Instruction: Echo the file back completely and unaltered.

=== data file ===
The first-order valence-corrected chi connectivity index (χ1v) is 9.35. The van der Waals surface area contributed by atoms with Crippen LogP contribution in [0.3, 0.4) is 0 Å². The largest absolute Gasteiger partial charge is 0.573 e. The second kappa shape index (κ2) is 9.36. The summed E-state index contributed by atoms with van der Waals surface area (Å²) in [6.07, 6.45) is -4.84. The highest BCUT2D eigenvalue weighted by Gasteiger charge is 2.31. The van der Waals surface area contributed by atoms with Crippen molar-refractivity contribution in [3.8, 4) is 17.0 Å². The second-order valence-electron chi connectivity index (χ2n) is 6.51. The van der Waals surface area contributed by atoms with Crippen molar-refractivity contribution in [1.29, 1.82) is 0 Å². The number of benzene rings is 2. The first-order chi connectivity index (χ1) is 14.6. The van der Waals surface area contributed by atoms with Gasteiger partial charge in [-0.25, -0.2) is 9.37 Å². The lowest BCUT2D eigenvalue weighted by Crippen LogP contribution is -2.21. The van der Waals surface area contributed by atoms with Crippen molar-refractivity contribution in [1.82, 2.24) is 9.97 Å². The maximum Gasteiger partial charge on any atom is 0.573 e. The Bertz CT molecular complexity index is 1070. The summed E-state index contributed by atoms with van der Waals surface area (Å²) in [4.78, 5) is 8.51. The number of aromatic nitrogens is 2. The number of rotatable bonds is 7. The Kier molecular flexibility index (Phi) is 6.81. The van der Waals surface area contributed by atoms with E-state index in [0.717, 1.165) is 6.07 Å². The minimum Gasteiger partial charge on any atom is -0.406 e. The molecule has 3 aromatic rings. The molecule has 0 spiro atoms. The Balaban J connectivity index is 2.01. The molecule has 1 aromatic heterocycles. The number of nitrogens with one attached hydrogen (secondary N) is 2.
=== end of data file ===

The first-order valence-corrected chi connectivity index (χ1v) is 9.35. The van der Waals surface area contributed by atoms with Crippen LogP contribution in [0.3, 0.4) is 0 Å². The largest absolute Gasteiger partial charge is 0.573 e. The second kappa shape index (κ2) is 9.36. The summed E-state index contributed by atoms with van der Waals surface area (Å²) in [6.07, 6.45) is -4.84. The highest BCUT2D eigenvalue weighted by Gasteiger charge is 2.31. The van der Waals surface area contributed by atoms with Crippen molar-refractivity contribution in [3.8, 4) is 17.0 Å². The second-order valence-electron chi connectivity index (χ2n) is 6.51. The van der Waals surface area contributed by atoms with Crippen molar-refractivity contribution in [1.29, 1.82) is 0 Å². The number of benzene rings is 2. The first-order chi connectivity index (χ1) is 14.6. The van der Waals surface area contributed by atoms with Gasteiger partial charge in [-0.25, -0.2) is 9.37 Å². The lowest BCUT2D eigenvalue weighted by Crippen LogP contribution is -2.21. The van der Waals surface area contributed by atoms with Crippen molar-refractivity contribution in [1.82, 2.24) is 9.97 Å². The maximum Gasteiger partial charge on any atom is 0.573 e. The Bertz CT molecular complexity index is 1070. The summed E-state index contributed by atoms with van der Waals surface area (Å²) in [4.78, 5) is 8.51. The number of aromatic nitrogens is 2. The number of rotatable bonds is 7. The Kier molecular flexibility index (Phi) is 6.81. The van der Waals surface area contributed by atoms with E-state index in [0.717, 1.165) is 6.07 Å². The minimum Gasteiger partial charge on any atom is -0.406 e. The molecule has 3 aromatic rings. The molecule has 0 spiro atoms. The Balaban J connectivity index is 2.01. The molecule has 1 aromatic heterocycles. The number of nitrogens with one attached hydrogen (secondary N) is 2.